As a computational chemist, I’ve coauthored several highly cited methodology papers. But my most widely read article has nothing to do with basis sets for ab initio calculations or atomic charges. Thanks to the Internet, my best known piece of writing is about beaver butts and vanilla ice cream.
Published on the news website Slate in February, my review of Vani Hari’s “The Food Babe Way,” among other things, took down her claim that the vanilla flavoring in your ice cream comes from a pair of sacs on a beaver’s rear end. In a little more than a week, my story drew enough Facebook “shares” to rival the 100 most-cited science papers of all time. Welcome to clickbait chemistry: fast access to a messy, toxic, hard-to-separate brew of science and pseudoscience.
The links are irresistible. There’s formaldehyde in your baby’s shampoo and lead in your red lipstick. Chemists find it especially hard to resist debunking the pseudoscience, pointing out that your baby also produces formaldehyde in his or her cells and that no, gold can’t reduce lead, so testing your lipstick’s toxicity with a wedding ring is nonsense.
But as cathartic as it can be to expose the nonsense that circulates on the Web, it may not stop the transmission of misconceptions. In 2001, sociologist Andrew Noymer modeled how rumors spread. His findings suggested that certain attempts to debunk urban myths can actually do the opposite: keep the rumor alive. Noymer’s work suggests keeping a rumor in check requires not only serious persistence on the part of skeptics but also a population that is more resistant to pseudoscience rumors in the first place.
What should chemists do to knock down the rumors? Be persistent. Fill up the gaps when you can, whether at the PTO meeting or by writing an editorial. We need to keep the facts in circulation alongside the pseudoscience. Today, if you search “beaver butts,” you get my article along with the Food Babe’s.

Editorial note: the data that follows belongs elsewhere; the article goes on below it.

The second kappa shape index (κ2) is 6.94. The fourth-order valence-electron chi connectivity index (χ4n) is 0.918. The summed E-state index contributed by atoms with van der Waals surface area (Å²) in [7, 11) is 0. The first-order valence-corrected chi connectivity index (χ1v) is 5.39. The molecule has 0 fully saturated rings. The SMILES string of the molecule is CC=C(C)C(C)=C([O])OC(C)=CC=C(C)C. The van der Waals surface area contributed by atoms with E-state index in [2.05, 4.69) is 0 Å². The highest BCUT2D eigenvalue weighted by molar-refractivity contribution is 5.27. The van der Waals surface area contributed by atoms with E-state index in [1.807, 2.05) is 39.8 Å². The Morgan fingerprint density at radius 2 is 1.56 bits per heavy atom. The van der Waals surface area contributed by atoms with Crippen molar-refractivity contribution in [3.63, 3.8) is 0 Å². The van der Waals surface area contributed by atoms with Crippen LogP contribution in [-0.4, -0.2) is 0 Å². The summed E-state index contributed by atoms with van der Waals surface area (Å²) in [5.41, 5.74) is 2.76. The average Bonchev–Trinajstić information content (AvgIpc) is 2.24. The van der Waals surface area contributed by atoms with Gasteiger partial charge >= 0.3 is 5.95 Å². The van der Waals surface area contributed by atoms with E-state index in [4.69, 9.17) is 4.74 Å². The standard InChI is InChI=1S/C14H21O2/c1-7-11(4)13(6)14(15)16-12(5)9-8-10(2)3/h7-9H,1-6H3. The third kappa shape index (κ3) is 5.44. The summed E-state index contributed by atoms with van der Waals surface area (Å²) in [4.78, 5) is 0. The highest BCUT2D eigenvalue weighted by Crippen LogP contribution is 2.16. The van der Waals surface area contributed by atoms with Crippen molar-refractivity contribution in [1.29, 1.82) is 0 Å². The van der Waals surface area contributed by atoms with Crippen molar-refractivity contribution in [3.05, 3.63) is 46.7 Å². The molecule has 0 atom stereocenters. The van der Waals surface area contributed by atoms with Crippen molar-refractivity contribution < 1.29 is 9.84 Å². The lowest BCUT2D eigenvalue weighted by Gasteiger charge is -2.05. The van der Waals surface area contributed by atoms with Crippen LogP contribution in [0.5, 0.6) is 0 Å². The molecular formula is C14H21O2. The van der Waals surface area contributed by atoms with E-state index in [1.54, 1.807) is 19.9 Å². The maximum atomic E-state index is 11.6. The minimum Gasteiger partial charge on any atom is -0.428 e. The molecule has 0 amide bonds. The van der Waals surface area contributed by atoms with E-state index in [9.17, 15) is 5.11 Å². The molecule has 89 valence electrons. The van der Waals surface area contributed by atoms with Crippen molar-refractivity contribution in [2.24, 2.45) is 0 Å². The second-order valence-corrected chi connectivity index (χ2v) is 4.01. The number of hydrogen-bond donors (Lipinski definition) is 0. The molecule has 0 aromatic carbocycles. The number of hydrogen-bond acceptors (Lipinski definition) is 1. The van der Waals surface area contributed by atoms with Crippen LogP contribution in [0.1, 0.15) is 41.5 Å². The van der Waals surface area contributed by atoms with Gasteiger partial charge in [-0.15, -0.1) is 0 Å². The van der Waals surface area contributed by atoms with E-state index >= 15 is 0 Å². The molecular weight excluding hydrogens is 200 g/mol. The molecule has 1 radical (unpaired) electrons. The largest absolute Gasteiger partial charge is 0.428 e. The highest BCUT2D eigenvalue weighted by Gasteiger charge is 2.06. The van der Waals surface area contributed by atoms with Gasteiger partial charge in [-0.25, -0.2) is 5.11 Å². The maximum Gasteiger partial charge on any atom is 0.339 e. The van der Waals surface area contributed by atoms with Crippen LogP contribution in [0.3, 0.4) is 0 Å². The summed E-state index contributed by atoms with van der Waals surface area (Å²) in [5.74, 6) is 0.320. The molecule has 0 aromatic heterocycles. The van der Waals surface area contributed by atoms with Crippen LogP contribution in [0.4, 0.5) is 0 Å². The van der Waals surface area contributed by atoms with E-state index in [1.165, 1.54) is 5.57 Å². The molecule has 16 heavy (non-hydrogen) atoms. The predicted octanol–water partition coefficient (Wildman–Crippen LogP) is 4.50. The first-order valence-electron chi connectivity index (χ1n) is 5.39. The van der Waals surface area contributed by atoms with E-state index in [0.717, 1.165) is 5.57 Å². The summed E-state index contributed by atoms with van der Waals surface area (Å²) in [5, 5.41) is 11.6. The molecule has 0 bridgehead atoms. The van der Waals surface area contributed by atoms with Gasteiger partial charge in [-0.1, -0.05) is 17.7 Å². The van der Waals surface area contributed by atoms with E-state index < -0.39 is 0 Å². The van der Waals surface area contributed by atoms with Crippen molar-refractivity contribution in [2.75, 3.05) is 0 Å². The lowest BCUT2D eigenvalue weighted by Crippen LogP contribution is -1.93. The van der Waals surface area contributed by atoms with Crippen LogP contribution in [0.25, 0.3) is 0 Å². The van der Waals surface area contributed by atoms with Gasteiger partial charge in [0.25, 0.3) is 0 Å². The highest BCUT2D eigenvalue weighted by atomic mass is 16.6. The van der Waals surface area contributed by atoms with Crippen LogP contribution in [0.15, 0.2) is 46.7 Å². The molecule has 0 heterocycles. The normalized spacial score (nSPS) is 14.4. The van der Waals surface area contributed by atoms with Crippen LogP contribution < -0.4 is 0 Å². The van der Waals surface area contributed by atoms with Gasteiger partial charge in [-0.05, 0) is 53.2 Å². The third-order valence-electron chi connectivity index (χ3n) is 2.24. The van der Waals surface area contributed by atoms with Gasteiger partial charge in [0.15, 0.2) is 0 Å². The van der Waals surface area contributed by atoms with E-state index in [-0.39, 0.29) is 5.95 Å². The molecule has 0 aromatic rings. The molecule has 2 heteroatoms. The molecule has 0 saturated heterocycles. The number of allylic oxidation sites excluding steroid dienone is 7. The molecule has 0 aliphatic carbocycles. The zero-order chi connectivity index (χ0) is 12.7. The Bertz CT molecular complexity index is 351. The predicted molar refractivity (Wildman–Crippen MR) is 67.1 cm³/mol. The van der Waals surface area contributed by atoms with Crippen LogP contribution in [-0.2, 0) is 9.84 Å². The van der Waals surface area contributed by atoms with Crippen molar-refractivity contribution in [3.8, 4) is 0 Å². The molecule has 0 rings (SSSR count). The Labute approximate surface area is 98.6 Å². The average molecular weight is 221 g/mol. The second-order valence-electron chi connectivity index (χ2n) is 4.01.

Be proactive. Talk about what you do and why. Googling “chemicals and cancer” produces lists of carcinogens and articles with terrifying titles, yet it produces nothing about chemistry’s biggest contribution to cancer: treating it. The mortality rate of childhood leukemia dropped from 97% to 10% in 20 years because of the availability of drugs designed and made by chemists. To the general public, the word “chemical” has come to mean a toxic contaminant, not a medicine capable of saving a half-million children’s lives. Forget telling people that everything is a chemical. Instead, share how chemists think about molecular behavior. Give people the tools to ask the right questions about what molecules can and can’t do, thereby helping them become a bit more resistant to pseudoscience.
Chemists need to be skeptical consumers on the Internet as well. We imagine chemophobia, the irrational fear of chemicals, is rampant and that the public thinks we are wicked purveyors of poisons. But a recent survey by the Royal Society of Chemistry suggests that public perceptions of chemists are not so bleak and that people would welcome knowing more about what chemistry does for them. If we don’t tell them what we do, the pseudoscientists will.
Michelle Francl is a professor of chemistry at Bryn Mawr College, in Pennsylvania, and blogs at the Culture of Chemistry (cultureofchemistry.fieldofscience.com).